[Editor’s Note: This post’s title was changed on September 16th from “if you’re a conservative, tell me which liberals you read: if you’re a liberal, tell me which conservatives you read.”]
I was born and raised in Canada and really didn’t start paying attention to politics until I moved to the US, so most of my understanding of politics comes through the lens of American politics. Watching the Democrats and the Republicans fight (bicker?) year after year starts to get intolerable. As polls indicate, many American agree with this sentiment.
Part of this is a result of our natural inclination to seek out opinions that confirm our own previously held beliefs. That is, if one is more liberal, they are probably more inclined to watch MSNBC and/or read the New York Times. Similarly, if one is more conservative, they are probably more inclined to watch FOX News and/or read the Wall Street Journal. There’s no “good” or “bad” here, though I would caution people on watching FOX News.
So, if we know that we have a tendency to seek out opinions that confirm our previously held beliefs, it would behoove us to intentionally seek out opinions that we know are counter to our own! That sounds a lot easier than it actually is — especially in today’s world of RSS, Twitter, Facebook, and personalized news.
Not to pick on Facebook, but the friends you have on Facebook, more than likely, share your political affiliation. It’s just natural for us to befriend those people who think like us and even if you have a few friends from the “other side,” the news that they share on Facebook will most likely: a) get drowned out by all your other friends’ sharing news; or b) won’t be elevated to the top of your newsfeed because you tended not to click on the links provided by these friends.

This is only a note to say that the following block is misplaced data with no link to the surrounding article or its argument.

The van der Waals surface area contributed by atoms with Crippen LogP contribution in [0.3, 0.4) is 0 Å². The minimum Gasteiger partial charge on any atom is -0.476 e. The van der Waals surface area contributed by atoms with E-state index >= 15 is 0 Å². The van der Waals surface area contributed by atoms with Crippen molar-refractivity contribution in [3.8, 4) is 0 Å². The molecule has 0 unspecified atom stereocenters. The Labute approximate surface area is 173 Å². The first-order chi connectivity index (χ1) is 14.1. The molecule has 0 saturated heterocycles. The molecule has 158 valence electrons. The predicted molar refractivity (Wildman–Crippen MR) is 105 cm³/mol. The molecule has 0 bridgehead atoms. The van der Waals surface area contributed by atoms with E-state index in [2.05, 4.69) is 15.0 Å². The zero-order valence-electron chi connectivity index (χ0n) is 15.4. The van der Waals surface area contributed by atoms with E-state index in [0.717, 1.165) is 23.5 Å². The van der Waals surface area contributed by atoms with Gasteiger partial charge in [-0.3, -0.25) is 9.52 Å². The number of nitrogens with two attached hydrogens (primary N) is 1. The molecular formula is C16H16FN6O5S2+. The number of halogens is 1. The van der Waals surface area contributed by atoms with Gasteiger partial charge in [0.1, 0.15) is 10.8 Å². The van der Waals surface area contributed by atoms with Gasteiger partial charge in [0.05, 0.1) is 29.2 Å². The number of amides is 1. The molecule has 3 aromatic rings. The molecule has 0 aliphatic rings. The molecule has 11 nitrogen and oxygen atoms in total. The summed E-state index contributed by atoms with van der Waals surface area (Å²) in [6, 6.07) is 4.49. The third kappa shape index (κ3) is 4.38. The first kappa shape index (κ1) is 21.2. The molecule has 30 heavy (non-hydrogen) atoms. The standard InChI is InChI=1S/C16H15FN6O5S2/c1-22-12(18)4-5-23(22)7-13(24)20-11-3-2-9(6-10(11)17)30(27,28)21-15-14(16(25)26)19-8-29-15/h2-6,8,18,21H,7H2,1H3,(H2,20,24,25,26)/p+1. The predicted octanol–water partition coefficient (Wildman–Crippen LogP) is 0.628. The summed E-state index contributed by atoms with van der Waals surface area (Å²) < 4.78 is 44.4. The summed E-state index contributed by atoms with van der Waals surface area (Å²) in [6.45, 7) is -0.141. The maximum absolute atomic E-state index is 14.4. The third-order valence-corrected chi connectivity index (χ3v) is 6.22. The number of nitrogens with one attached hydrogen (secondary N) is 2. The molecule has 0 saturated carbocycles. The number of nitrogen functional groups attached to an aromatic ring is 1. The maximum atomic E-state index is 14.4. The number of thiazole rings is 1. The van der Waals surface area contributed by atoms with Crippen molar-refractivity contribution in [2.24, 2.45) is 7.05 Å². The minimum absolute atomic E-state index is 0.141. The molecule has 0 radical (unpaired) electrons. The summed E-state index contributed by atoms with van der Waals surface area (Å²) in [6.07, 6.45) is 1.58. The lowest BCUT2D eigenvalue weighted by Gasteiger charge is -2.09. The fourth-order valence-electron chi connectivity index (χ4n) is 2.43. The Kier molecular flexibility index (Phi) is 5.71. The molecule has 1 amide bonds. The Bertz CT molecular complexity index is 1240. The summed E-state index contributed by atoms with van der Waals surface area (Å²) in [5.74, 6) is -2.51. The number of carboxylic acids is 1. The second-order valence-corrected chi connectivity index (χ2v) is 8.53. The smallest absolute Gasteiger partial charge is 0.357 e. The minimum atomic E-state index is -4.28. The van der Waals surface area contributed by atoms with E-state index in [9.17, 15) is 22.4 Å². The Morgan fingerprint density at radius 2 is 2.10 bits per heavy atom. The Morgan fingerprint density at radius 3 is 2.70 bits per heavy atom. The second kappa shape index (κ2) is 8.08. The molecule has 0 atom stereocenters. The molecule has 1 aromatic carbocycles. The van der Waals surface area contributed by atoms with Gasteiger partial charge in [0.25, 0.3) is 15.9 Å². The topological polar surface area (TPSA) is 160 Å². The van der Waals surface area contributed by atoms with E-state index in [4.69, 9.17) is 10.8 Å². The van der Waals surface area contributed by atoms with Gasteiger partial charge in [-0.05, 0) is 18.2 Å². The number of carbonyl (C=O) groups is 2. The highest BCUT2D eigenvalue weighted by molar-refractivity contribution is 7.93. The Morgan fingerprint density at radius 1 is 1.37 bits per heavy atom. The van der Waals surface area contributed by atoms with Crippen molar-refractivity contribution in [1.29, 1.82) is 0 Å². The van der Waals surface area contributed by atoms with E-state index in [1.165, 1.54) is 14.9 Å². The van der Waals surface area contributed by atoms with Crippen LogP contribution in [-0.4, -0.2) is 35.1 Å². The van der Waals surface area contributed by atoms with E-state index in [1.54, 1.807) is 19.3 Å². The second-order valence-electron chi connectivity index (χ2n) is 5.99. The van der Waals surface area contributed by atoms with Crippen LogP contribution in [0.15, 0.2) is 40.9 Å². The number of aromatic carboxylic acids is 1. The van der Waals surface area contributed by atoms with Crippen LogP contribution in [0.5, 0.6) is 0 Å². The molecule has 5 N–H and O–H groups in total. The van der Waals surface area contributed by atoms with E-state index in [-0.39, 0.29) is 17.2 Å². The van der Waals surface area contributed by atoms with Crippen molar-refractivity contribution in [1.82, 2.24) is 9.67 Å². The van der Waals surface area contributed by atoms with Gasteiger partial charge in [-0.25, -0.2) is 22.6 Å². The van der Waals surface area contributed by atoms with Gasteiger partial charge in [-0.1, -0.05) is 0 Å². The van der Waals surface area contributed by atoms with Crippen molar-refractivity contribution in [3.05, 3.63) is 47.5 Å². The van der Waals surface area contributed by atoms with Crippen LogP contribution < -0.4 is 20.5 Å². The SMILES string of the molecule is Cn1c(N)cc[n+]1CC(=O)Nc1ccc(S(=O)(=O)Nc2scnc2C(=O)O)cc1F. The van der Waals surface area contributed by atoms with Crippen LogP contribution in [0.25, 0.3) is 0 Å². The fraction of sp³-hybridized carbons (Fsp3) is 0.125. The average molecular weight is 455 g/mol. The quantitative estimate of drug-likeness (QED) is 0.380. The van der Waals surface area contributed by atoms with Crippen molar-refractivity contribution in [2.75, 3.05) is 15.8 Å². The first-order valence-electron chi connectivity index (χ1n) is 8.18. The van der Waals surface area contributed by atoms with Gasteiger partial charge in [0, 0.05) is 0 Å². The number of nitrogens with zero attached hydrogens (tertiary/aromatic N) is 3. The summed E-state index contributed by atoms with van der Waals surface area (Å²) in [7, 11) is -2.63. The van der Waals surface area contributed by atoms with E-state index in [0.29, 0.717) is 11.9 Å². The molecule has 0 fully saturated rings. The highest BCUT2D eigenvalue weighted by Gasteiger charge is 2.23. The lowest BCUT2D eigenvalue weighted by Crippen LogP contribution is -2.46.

While I don’t think there’s anything “wrong” with it, I do think that there’s something that we should be doing about it. If you’re a conservative, there are a critical mass of people out there who think that your opinion on issues of the day are wrong. If you’re a liberal, there are a critical mass of people out there who think that your opinion on issues of the day are wrong. What are you doing to try to understand why they think your opinion is wrong?
And yes, there are things that you can do.
Lifehacker proposed some ways to do this:
- Get random reading content delivered to your inbox
- Automatically get different points of view for articles you read
- Randomize your start page
Head on over to the Lifehacker article for more details and specific suggestions (for your start page). There’s one more suggestion I want to make (as it’s something that I do): Twitter. Instead of just following/reading news from people/accounts that I know are similar to my previously held beliefs, I have sought out those accounts that often discuss the issues from a perspective that is not native to me. This way, I’m able to read about the news from an entirely different perspective and from one that I may not have considered were it not for someone giving words to it.
So, I ask: if you’re a conservative, tell me who are the liberals that you read — if you’re a liberal, tell me who are the conservatives that you read.
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